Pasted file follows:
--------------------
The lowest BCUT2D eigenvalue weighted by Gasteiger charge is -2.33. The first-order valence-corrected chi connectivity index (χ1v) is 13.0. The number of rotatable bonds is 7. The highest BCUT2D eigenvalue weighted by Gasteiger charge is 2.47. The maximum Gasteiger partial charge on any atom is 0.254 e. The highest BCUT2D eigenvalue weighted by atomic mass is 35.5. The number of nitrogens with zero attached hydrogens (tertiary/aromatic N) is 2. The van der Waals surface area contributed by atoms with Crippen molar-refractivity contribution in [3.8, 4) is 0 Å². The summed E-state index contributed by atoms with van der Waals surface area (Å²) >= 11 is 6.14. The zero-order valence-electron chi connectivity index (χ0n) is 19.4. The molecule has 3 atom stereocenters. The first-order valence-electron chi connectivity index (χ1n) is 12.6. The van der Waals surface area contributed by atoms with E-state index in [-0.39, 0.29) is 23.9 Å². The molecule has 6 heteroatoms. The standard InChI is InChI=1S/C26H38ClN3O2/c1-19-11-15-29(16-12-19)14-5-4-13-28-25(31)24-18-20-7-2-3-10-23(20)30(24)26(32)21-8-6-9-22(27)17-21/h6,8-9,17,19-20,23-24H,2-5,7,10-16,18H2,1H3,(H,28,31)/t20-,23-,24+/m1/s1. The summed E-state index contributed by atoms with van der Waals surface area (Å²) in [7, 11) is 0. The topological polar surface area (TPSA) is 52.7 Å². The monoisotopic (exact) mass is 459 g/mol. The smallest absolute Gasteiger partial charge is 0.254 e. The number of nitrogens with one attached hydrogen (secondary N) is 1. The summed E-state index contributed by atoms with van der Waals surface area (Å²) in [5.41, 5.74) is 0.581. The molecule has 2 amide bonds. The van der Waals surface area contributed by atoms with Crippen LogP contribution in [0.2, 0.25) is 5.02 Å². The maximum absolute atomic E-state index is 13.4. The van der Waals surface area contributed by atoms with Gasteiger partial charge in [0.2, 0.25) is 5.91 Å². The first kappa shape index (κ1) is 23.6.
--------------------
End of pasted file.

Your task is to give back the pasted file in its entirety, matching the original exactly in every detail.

The lowest BCUT2D eigenvalue weighted by Gasteiger charge is -2.33. The first-order valence-corrected chi connectivity index (χ1v) is 13.0. The number of rotatable bonds is 7. The highest BCUT2D eigenvalue weighted by Gasteiger charge is 2.47. The maximum Gasteiger partial charge on any atom is 0.254 e. The highest BCUT2D eigenvalue weighted by atomic mass is 35.5. The number of nitrogens with zero attached hydrogens (tertiary/aromatic N) is 2. The van der Waals surface area contributed by atoms with Crippen molar-refractivity contribution in [3.8, 4) is 0 Å². The summed E-state index contributed by atoms with van der Waals surface area (Å²) >= 11 is 6.14. The zero-order valence-electron chi connectivity index (χ0n) is 19.4. The molecule has 3 atom stereocenters. The first-order valence-electron chi connectivity index (χ1n) is 12.6. The van der Waals surface area contributed by atoms with E-state index in [-0.39, 0.29) is 23.9 Å². The molecule has 6 heteroatoms. The standard InChI is InChI=1S/C26H38ClN3O2/c1-19-11-15-29(16-12-19)14-5-4-13-28-25(31)24-18-20-7-2-3-10-23(20)30(24)26(32)21-8-6-9-22(27)17-21/h6,8-9,17,19-20,23-24H,2-5,7,10-16,18H2,1H3,(H,28,31)/t20-,23-,24+/m1/s1. The summed E-state index contributed by atoms with van der Waals surface area (Å²) in [7, 11) is 0. The topological polar surface area (TPSA) is 52.7 Å². The monoisotopic (exact) mass is 459 g/mol. The smallest absolute Gasteiger partial charge is 0.254 e. The number of nitrogens with one attached hydrogen (secondary N) is 1. The summed E-state index contributed by atoms with van der Waals surface area (Å²) in [5.41, 5.74) is 0.581. The molecule has 2 amide bonds. The van der Waals surface area contributed by atoms with Crippen LogP contribution in [0.2, 0.25) is 5.02 Å². The maximum absolute atomic E-state index is 13.4. The van der Waals surface area contributed by atoms with Gasteiger partial charge in [0.2, 0.25) is 5.91 Å². The first kappa shape index (κ1) is 23.6.